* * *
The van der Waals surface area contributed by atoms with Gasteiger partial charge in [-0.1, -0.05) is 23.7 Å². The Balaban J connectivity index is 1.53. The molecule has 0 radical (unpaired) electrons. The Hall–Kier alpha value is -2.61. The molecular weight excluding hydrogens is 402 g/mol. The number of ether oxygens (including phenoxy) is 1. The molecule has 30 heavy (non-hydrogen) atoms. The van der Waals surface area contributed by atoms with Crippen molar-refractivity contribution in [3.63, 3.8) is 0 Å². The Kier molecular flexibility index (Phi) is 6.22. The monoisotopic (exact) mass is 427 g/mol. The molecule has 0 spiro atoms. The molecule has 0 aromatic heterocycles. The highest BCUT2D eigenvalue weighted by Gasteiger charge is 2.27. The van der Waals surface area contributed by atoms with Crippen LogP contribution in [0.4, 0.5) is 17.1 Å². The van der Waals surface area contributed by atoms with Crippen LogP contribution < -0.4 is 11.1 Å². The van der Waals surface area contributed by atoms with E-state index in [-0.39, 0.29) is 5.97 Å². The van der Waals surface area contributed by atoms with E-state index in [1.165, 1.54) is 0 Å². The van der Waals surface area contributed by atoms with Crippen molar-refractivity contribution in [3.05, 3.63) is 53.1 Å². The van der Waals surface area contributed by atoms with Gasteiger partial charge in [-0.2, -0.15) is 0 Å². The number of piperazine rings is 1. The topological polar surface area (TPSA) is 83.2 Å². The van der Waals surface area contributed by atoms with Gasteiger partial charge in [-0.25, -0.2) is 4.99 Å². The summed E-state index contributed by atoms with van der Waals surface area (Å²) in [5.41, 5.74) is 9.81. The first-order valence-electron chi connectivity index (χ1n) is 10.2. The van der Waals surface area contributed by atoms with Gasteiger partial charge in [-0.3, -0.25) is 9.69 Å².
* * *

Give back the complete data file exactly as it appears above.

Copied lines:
The van der Waals surface area contributed by atoms with Gasteiger partial charge in [-0.1, -0.05) is 23.7 Å². The Balaban J connectivity index is 1.53. The molecule has 0 radical (unpaired) electrons. The Hall–Kier alpha value is -2.61. The molecular weight excluding hydrogens is 402 g/mol. The number of ether oxygens (including phenoxy) is 1. The molecule has 30 heavy (non-hydrogen) atoms. The van der Waals surface area contributed by atoms with Crippen molar-refractivity contribution in [3.63, 3.8) is 0 Å². The Kier molecular flexibility index (Phi) is 6.22. The monoisotopic (exact) mass is 427 g/mol. The molecule has 0 spiro atoms. The molecule has 0 aromatic heterocycles. The highest BCUT2D eigenvalue weighted by Gasteiger charge is 2.27. The van der Waals surface area contributed by atoms with Crippen LogP contribution in [0.4, 0.5) is 17.1 Å². The van der Waals surface area contributed by atoms with Crippen LogP contribution < -0.4 is 11.1 Å². The van der Waals surface area contributed by atoms with E-state index in [-0.39, 0.29) is 5.97 Å². The van der Waals surface area contributed by atoms with E-state index in [1.165, 1.54) is 0 Å². The van der Waals surface area contributed by atoms with Crippen molar-refractivity contribution in [3.05, 3.63) is 53.1 Å². The van der Waals surface area contributed by atoms with Gasteiger partial charge in [-0.2, -0.15) is 0 Å². The number of piperazine rings is 1. The topological polar surface area (TPSA) is 83.2 Å². The van der Waals surface area contributed by atoms with Gasteiger partial charge in [-0.25, -0.2) is 4.99 Å². The summed E-state index contributed by atoms with van der Waals surface area (Å²) in [5.41, 5.74) is 9.81. The first-order valence-electron chi connectivity index (χ1n) is 10.2. The van der Waals surface area contributed by atoms with Gasteiger partial charge in [-0.3, -0.25) is 9.69 Å².